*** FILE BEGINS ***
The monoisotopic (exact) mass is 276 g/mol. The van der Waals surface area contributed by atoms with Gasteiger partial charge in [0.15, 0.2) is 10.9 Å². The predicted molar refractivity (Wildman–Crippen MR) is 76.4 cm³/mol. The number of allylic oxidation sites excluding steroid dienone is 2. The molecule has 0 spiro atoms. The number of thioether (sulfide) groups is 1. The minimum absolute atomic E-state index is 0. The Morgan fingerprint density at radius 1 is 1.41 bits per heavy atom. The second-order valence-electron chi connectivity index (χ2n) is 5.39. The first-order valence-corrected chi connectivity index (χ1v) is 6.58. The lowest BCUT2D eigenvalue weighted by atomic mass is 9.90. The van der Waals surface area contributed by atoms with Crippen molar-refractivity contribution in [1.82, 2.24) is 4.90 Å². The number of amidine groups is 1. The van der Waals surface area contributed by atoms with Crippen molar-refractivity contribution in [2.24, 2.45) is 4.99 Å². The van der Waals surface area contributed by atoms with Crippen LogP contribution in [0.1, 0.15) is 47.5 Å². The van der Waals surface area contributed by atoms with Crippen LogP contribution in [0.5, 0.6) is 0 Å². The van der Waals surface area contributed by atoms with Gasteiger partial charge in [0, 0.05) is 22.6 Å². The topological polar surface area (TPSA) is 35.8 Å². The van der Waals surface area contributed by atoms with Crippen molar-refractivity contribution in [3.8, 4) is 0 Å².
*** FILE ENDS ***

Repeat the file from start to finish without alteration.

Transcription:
The monoisotopic (exact) mass is 276 g/mol. The van der Waals surface area contributed by atoms with Gasteiger partial charge in [0.15, 0.2) is 10.9 Å². The predicted molar refractivity (Wildman–Crippen MR) is 76.4 cm³/mol. The number of allylic oxidation sites excluding steroid dienone is 2. The molecule has 0 spiro atoms. The number of thioether (sulfide) groups is 1. The minimum absolute atomic E-state index is 0. The Morgan fingerprint density at radius 1 is 1.41 bits per heavy atom. The second-order valence-electron chi connectivity index (χ2n) is 5.39. The first-order valence-corrected chi connectivity index (χ1v) is 6.58. The lowest BCUT2D eigenvalue weighted by atomic mass is 9.90. The van der Waals surface area contributed by atoms with Crippen molar-refractivity contribution in [1.82, 2.24) is 4.90 Å². The number of amidine groups is 1. The van der Waals surface area contributed by atoms with Crippen molar-refractivity contribution in [2.24, 2.45) is 4.99 Å². The van der Waals surface area contributed by atoms with Crippen LogP contribution in [0.1, 0.15) is 47.5 Å². The van der Waals surface area contributed by atoms with Crippen LogP contribution in [0.5, 0.6) is 0 Å². The van der Waals surface area contributed by atoms with Gasteiger partial charge in [0, 0.05) is 22.6 Å². The topological polar surface area (TPSA) is 35.8 Å². The van der Waals surface area contributed by atoms with Crippen molar-refractivity contribution in [3.8, 4) is 0 Å².